Building Research-Practice Partnerships
Desimone and colleagues offer practical guide for education partnerships
Collaborative partnerships between practitioners in school districts and researchers in universities have the potential to address real-world issues in education by bridging the divide between research and practice. But, how do we build and maintain a partnership that actually produces usable knowledge for a school or district?
Laura Desimone, University of Delaware College of Education and Human Development director of research, and her colleagues offer a roadmap with concrete activities for planning, building, implementing, and monitoring a partnership in their AERA Open article, “Research-Practice: A Practical Conceptual Framework.”
“One of the key challenges to partnership building is the recognition and enactment of the idea that both researchers and practitioners can benefit from and build their capacity from partnership work,” said Desimone. “This understanding goes against the traditional notions of researchers providing design, measurement and analysis expertise, and practitioners providing context and access.”
In building Shared Solutions, a partnership between the Graduate School of Education at the University of Pennsylvania (Penn GSE) and the School District of Philadelphia (SDP), Desimone and her colleagues turned to the policy attributes theory. This theory suggests that policies with high levels of specificity, authority, consistency, power, and stability are most likely to gain influence and endure over time.
With specific examples of activities, Desimone and her colleagues illustrate how they applied these five attributes to Shared Solutions, a partnership designed to formalize the many research collaborations between Penn GSE and SDP.
Specificity: Setting clear goals and activities
One of the first steps in operationalizing their shared vision for more coordinated research efforts was to translate their shared vision into a set of explicit goals and activities.
Desimone and colleagues achieved this specificity by writing a detailed research plan on the district’s turnaround schools, defining the scope of work, and establishing cross-institution working groups, meetings, and mini-conferences that facilitated communication between principals, teachers, and researchers.
Authority: Gaining the support of leadership and practitioners
Recognizing the importance of support at the highest levels, Shared Solutions cultivated the support of former and current deans of Penn GSE as well as the superintendent of SDF. These leaders contributed to the success of the partnership by acknowledging the work of their faculty and staff, connecting the partnership with other internal and external resources, and allowing the partnership directors to prioritize the work.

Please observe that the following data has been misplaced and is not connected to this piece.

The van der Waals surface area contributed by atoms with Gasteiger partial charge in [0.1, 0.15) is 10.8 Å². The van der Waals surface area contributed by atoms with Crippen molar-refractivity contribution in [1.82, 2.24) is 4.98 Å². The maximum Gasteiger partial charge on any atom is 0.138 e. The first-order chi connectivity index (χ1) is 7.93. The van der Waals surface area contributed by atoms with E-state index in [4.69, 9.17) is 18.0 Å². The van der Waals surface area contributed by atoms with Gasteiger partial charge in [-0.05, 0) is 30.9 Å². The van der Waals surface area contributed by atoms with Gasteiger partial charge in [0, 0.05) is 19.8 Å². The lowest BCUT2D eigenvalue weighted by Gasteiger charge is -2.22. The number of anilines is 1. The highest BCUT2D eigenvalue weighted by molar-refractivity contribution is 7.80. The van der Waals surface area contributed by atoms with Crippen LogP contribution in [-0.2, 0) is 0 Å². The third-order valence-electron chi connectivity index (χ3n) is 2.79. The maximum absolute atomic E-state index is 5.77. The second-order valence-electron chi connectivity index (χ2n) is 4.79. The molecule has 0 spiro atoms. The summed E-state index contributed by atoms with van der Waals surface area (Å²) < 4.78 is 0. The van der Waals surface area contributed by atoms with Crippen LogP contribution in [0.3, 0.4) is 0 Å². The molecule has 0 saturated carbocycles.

However, Shared Solutions also learned that affirming practitioner authority was equally as important: principals and teachers are typically enthusiastic about data collection if they have a say in what type of information is collected and if they believe the findings would be useful to them.
To cultivate practitioner authority, Desimone and her team held a series of focus groups with teachers and principals, which allowed them to participate in the development of the research foci and instruments. For example, principals added the task of finding substitute teachers on short notice to the partnership’s list of common challenges facing school leaders.
Consistency: Aligning goals and coordinating efforts
Shared Solutions also worked to bring consistency to the partnership, aligning the work with each partner’s goals and bringing coherence to each organization’s efforts.
It was especially important to the district, for example, to ensure that any research conducted in their schools addressed the school’s priorities and led to actionable results without overburdening the school or overlapping with other projects.
To address this goal, Shared Solutions proposed a research project data archive. Researchers interested in working with SDP could use the database to show how their proposals for new research complemented existing projects.
Power: Developing rewards and incentives
Shared Solutions developed incentives to build the partnership as well as rewards for university faculty, district administrators, principals, teachers, parents, and the broader community.
A major incentive for the building the partnership was external funding, made possible through a grant from the Institute for Education Sciences. However, the partnership also developed specific rewards for each group of people working on the project.
For example, Shared Solutions encouraged the participation of principals and teachers by communicating the partnership’s findings in accessible and useful ways. Summaries of survey results, for example, directly addressed questions like “What are my school’s strengths and weaknesses?” and “How can we improve?”
Stability: Institutionalizing the partnership
Since research-practice partnerships can often be fragile, Desimone and her team worked to stabilize Shared Solutions by institutionalizing the partnership at Penn GSE and SDP.
In addition to acknowledging partnership duties on each partner’s organizational charts and reserving physical space for staff, Desimone and her team recommended other ways of establishing stability, such as creating student internship programs and integrating partnership work into coursework at Penn GSE.
“The policy attributes framework provides a useful guide for developing partnerships with the potential to last, and offers guideposts for continued monitoring and development,” said Desimone.
For more about this conceptual framework and Shared Solutions, read “Research-Practice: A Practical Conceptual Framework.”
Article by Jessica Henderson.
Photo courtesy of the College of Education and Human Development.